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William Butler Yeats

William Butler Yeats

William Butler Yeats had a forceful personality. His personal philosophy was a blend of aestheticism (a belief that art and beauty are important for everything) and atheism (a belief that there is no God). William felt its influence much later as it showed up in his interest in magic and the occult sciences and in his highly original system of aesthetics (beauty). Yeats devised his doctrine of the mask as a means of presenting very personal thoughts and experiences to the world without danger of sentimentality (excessive emotions). By discovering the kind of man who would be his exact opposite, Yeats believed he could then put on the mask of this ideal “antiself” and thus produce art from the synthesis (combination) of opposing natures. For this reason his poetry is often structured on paired opposites.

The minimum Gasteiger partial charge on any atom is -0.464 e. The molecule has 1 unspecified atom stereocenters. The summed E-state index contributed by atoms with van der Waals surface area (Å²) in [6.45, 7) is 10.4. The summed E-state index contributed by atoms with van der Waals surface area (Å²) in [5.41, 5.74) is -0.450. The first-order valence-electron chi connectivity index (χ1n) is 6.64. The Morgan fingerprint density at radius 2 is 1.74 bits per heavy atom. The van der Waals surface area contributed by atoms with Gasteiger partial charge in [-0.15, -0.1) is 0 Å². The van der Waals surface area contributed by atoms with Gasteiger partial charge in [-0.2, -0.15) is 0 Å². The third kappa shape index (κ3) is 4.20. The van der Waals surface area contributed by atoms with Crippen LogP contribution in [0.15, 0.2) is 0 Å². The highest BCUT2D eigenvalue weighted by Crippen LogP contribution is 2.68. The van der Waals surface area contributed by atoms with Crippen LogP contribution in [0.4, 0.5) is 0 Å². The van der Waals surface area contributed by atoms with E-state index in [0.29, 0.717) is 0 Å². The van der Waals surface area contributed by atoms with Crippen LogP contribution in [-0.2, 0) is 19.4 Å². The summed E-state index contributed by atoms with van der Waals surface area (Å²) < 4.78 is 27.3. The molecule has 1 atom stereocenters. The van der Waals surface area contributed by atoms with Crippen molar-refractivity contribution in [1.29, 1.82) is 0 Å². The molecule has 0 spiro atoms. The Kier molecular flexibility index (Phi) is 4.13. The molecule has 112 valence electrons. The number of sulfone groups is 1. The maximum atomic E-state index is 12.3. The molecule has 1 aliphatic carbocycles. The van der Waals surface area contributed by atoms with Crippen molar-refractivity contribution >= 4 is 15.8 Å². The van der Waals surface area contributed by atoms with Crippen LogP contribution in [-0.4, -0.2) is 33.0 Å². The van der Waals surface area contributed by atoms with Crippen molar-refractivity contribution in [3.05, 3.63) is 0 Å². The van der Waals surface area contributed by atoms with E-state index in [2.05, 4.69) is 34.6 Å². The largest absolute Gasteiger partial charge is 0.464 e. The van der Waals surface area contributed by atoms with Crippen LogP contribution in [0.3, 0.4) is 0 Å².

Yeats turned to magic for the illogical system that would oppose and complete his art. He drew upon Buddhism (an ancient Eastern religion), as well as upon Jewish and Christian mystic (spiritual) books to try and capture what he thought was a harmony of the opposite elements of life. Yeats also believed that history was cyclical (circular) and that every two thousand years a new cycle, which is the opposite of the cycle that has preceded it, begins.

 

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